Investigative journalist Ahmet Sik celebrated for being 'an ardent defender of freedom of expression'
PARIS - Turkish investigative journalist Ahmet Sik received UNESCO's annual press freedom award on Friday.
During a ceremony held at the UNESCO headquarters in Paris, Sik received the UNESCO Guillermo Cano World Press Freedom Prize from Ana Maria Busquets de Cano, wife of the Colombian newspaper reporter Guillermo Cano, murdered by a drug cartel in 1986.
Sik, a freelance journalist, photographer and writer, reported for the newspapers Cumhuriyet, Evrensel, Yeni Yuzyil and Radikal.
In 2011, just months before the planned publication of his latest book, "the Imam's Army," he was arrested on charges of being linked to 'Ergenekon,' a shadowy, alleged conglomeration of ultra-nationalists formed to topple Turkey's government.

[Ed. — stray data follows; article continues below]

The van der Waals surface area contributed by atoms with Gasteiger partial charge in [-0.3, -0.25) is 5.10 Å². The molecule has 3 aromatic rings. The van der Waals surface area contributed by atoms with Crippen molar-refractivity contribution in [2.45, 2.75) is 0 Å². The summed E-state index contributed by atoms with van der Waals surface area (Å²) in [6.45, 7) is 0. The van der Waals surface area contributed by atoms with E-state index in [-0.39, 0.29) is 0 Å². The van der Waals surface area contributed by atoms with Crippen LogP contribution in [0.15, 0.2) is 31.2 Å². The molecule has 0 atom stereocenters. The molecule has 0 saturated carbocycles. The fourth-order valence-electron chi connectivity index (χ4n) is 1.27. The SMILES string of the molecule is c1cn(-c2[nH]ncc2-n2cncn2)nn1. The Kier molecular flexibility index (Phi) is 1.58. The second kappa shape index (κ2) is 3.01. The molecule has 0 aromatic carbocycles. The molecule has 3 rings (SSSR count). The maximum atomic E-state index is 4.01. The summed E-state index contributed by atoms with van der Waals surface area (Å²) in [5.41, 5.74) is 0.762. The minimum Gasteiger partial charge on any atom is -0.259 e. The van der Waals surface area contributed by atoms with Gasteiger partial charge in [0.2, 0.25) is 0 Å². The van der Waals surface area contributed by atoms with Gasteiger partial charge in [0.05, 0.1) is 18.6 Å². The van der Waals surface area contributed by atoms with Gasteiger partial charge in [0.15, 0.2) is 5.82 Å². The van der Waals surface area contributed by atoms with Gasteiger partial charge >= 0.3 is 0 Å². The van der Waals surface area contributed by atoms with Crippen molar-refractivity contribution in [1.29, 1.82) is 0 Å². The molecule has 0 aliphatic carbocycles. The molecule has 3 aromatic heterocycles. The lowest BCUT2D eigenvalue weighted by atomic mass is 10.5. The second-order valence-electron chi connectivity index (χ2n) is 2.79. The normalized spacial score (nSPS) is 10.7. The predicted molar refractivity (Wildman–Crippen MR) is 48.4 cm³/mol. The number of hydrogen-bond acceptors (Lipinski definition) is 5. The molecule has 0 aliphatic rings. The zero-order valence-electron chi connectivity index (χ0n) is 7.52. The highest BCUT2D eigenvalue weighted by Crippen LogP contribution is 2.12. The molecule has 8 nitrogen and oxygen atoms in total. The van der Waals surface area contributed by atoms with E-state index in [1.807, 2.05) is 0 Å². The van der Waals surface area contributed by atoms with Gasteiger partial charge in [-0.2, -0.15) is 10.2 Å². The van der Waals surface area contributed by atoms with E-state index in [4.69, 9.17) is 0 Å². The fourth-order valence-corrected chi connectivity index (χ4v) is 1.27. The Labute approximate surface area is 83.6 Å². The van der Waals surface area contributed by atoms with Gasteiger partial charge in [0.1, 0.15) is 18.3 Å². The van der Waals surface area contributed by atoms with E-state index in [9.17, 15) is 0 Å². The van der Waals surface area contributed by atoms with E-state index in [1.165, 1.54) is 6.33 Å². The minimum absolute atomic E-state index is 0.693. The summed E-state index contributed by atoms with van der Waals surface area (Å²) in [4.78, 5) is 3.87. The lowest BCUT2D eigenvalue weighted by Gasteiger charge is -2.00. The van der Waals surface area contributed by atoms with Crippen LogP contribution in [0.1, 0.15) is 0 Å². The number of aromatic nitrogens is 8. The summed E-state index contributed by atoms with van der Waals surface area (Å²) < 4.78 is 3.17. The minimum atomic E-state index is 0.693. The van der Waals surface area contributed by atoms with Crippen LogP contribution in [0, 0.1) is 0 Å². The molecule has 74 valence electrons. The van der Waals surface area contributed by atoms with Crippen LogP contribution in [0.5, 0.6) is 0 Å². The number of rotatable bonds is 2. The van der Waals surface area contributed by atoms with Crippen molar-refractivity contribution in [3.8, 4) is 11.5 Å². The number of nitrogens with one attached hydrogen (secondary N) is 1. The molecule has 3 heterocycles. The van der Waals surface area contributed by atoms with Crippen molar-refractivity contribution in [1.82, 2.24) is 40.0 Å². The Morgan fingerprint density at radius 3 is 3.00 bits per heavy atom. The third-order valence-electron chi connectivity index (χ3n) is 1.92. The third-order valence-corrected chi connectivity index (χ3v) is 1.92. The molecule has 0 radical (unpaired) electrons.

The book investigates the controversial 'Hizmet' movement led by U.S.-based Turkish Islamic preacher Fethullah Gulen, an erstwhile supporter of Turkey's ruling Justice and Development Party.
The Turkish government accuses the movement of forming a "parallel" group of bureaucrats that it said were nestled within the country's key institutions including judiciary and police, targeting Turkey's stability and development.
Sik was released from detention in March 2012 while awaiting trial and resumed his professional activities.
A statement from UNESCO said it named Sik the winner for being "an ardent defender of freedom of expression" and devoting "his career to denouncing corruption and human rights abuses."
The UNESCO Guillermo Cano World Press Freedom prize was established in 1997 by UNESCO’s Executive Board.
Established in 1997, the UNESCO Guillermo Cano World Press Freedom Prize annually honors a person, organization or institution that has made an outstanding contribution to the defense and promotion of press freedom anywhere in the world.
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